amoeba

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a·moe·ba

also a·me·ba (ə-mē′bə)
n. pl. a·moe·bas or a·moe·bae (-bē) also a·me·bas or a·me·bae
Any of various one-celled free-living or parasitic protozoans having no definite form and moving by means of pseudopods.

[New Latin Amoeba, genus name, from Greek amoibē, change, from ameibein, to change; see mei- in Indo-European roots.]

a·moe′bic (-bĭk) adj.

amoeba

(əˈmiːbə) or

ameba

n, pl -bae (-biː) or -bas
(Animals) any protozoan of the phylum Rhizopoda, esp any of the genus Amoeba, able to change shape because of the movements of cell processes (pseudopodia). They live in fresh water or soil or as parasites in man and animals
[C19: from New Latin, from Greek amoibē change, from ameibein to change, exchange]
aˈmoebic, aˈmebic adj

a•me•ba

or a•moe•ba

(əˈmi bə)

n., pl. -bas, -bae (-bē).
1. any of numerous one-celled aquatic or parasitic protozoa of the order Amoebida, having a jellylike mass of cytoplasm that forms temporary pseudopodia, by which the organism moves and engulfs food particles.
2. a protozoan of the genus Amoeba, inhabiting bottom vegetation of freshwater ponds and streams: used widely in laboratory studies.
[1875–80; < New Latin amoeba < Greek amoibḗ change, alteration, n. derivative of ameíbein to exchange]
a•me′bic, adj.
a•me′boid, adj.

a·moe·ba

(ə-mē′bə)
Plural amoebas or amoebae (ə-mē′bē)
A one-celled microscopic organism that constantly changes shape by forming pseudopods, temporary projections that are used for movement and for the ingestion of food. Amoebas are members of the group of organisms called protozoans.
ThesaurusAntonymsRelated WordsSynonymsLegend:
Noun1.amoeba - naked freshwater or marine or parasitic protozoa that form temporary pseudopods for feeding and locomotionamoeba - naked freshwater or marine or parasitic protozoa that form temporary pseudopods for feeding and locomotion
rhizopod, rhizopodan - protozoa characterized by a pseudopod
Amoebida, Amoebina, order Amoebida, order Amoebina - the animal order including amoebas
endameba - any ameba of the genus Endamoeba
Translations
амеба
amøbe
amööb
amebat
ameba
amőba
amebaamoeba
amöba

amoeba

[əˈmiːbə] N (amoebas (amoebae (pl))) [əˈmiːbiː]ameba f, amiba f

amoeba

[əˈmiːbə] (British) ameba (US) namibe f

amoeba

, (US) ameba
nAmöbe f

amoeba

ameba (Am) [əˈmiːbə] nameba

amoeba

, ameba
n. ameba, organismo de una sola célula.

amoeba

n (pl -bae o -bas) ameba or amiba
References in periodicals archive ?
fowleri amebae in Karachi's water supply are limited, but consistent annual reemergence of PAM in patients without history of recreational water exposure raises concerns about Karachi's water supply.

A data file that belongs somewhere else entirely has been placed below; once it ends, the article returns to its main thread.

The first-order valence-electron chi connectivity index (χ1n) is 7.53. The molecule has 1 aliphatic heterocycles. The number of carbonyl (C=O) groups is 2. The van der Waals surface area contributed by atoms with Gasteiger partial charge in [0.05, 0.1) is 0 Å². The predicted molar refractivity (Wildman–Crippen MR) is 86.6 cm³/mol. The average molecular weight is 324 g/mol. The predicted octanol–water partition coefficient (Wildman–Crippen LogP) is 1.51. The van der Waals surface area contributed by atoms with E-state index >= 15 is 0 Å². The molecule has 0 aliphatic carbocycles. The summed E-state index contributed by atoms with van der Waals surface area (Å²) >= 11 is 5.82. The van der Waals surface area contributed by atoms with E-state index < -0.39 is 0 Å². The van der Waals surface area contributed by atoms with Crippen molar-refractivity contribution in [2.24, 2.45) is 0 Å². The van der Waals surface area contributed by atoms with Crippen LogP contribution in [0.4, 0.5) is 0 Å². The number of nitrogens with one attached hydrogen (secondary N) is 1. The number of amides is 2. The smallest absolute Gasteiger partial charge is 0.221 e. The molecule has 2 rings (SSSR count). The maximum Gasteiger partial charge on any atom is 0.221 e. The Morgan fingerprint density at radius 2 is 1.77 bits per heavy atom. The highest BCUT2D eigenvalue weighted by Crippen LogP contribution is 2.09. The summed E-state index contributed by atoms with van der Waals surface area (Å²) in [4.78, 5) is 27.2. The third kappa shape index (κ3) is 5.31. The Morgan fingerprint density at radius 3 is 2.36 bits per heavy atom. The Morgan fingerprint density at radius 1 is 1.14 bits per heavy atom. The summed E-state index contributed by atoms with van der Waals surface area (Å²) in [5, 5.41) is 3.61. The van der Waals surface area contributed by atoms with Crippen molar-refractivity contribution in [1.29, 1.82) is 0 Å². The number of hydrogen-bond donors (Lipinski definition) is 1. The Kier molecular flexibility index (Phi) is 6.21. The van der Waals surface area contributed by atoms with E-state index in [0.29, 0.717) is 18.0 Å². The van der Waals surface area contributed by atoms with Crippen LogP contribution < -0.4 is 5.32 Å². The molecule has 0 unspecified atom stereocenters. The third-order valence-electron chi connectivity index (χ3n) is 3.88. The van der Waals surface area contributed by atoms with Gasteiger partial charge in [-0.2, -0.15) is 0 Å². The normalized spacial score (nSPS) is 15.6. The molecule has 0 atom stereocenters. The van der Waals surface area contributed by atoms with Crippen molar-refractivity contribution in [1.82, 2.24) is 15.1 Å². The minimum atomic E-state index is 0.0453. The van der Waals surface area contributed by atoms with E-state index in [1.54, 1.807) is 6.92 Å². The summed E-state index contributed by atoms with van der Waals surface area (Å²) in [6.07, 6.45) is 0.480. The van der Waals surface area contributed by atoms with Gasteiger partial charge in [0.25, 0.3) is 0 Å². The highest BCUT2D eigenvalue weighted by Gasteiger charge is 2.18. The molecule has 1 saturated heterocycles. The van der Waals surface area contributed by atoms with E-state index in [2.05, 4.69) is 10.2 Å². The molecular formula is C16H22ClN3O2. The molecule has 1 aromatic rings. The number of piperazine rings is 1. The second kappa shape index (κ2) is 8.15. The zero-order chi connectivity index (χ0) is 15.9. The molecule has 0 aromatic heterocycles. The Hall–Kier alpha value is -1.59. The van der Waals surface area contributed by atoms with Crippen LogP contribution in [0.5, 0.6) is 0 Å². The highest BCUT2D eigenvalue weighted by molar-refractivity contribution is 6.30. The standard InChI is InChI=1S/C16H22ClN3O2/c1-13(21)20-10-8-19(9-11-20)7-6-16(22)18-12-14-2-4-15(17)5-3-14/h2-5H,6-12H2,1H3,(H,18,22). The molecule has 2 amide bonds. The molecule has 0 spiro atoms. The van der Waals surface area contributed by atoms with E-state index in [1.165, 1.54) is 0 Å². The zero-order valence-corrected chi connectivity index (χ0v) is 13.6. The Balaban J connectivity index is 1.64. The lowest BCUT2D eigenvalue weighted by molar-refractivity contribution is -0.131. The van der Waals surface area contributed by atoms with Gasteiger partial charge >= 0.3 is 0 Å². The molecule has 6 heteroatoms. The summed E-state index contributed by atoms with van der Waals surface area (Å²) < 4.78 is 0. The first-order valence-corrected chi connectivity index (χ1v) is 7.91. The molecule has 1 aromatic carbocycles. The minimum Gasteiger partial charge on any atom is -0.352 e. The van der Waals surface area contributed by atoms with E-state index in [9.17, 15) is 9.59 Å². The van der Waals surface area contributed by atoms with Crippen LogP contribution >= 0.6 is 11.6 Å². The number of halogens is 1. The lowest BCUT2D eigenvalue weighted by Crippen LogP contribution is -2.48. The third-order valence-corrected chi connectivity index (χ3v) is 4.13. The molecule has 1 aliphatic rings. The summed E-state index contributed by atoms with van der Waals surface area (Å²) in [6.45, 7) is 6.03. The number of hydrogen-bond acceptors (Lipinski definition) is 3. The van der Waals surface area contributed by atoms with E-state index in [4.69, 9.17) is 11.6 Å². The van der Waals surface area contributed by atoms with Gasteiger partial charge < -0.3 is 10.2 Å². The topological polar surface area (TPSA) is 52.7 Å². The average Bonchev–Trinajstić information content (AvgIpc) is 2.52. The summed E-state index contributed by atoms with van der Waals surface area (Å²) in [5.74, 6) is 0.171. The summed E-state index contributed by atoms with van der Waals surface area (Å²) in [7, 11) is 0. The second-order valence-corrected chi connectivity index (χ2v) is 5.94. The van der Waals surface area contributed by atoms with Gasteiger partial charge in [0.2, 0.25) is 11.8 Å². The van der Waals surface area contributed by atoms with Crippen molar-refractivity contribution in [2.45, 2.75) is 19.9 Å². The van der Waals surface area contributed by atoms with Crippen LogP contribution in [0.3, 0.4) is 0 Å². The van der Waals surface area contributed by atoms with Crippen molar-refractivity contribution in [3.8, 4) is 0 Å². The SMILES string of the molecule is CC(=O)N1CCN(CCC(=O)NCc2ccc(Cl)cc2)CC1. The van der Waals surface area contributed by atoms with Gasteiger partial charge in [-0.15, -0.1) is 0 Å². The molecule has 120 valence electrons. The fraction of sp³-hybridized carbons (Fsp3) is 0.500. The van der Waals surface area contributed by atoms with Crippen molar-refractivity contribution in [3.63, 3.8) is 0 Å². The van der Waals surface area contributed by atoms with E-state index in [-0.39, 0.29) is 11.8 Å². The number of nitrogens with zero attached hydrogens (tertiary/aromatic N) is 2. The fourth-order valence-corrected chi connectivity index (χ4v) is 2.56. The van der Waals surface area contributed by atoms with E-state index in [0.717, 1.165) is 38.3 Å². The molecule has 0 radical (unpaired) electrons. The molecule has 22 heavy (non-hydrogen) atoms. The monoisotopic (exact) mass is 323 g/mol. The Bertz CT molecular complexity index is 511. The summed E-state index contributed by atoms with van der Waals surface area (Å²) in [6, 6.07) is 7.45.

Free-living amebae belonging to the genus Acanthamoeba are found worldwide in air, dust, and water and are relatively resistant to normal levels of chlorine in tap water.
Amebae are aspirated into the nasal cavity through swimming, splashing, or nasal irrigation, and after attaching to the nasal mucosa, migrate across the cribriform plate to the brain via the olfactory nerves, causing extensive damage to the frontal lobes of the brain (1).
Amebae and ciliated protozoa as causal agents of waterborne zoonotic disease.
Free-living amebae of the genera Acanthamoeba, Balamuthia, Naegleria, and Sappinia are rare causes of infectious diseases in humans, with the exception of Acanthamoeba keratitis (AK), which is reported in more than one to two cases per 1 million contact lens wearers in the US annually.
Ultra-structure and Biometry of three Lobose Testate amebae of the family Lesquereusiidae (Tubulinea: Arcellinida) based on specimens from Sao Paulo, Brazil.
After informed consent was obtained, venous samples were drawn by a registered nurse or physician and sent to CDC's Free-living Amebae Laboratory for analysis.
Using a high-throughput screen for drugs developed by them, a collaborative group of scientists from UC San Diego School of Medicine, UC San Francisco and Wake Forest School of Medicine discovered that auranofin - a drug approved by the US Food and Drug Administration 25 years ago for rheumatoid arthritis - is very effective in targeting an enzyme that protects amebae from oxygen attack (thus enhancing sensitivity of the amebae to reactive oxygen-mediated killing).
Therefore, stool microscopy or antigen detection in stool samples is not helpful for diagnosis: less than 10% of patients have identifiable amebae in stool.
The immune response to Naegleria fowleri amebae and pathogenesis of infection.
Free-living amebae (FLA) are a large group of organisms with worldwide distribution.
Parasites found on the exterior of the host are called ectoparasites (such as lice or fleas), whereas those found inside the host are called endoparasites (such as worms, amebae, and malaria protozoa) (Figure 6-1A and B).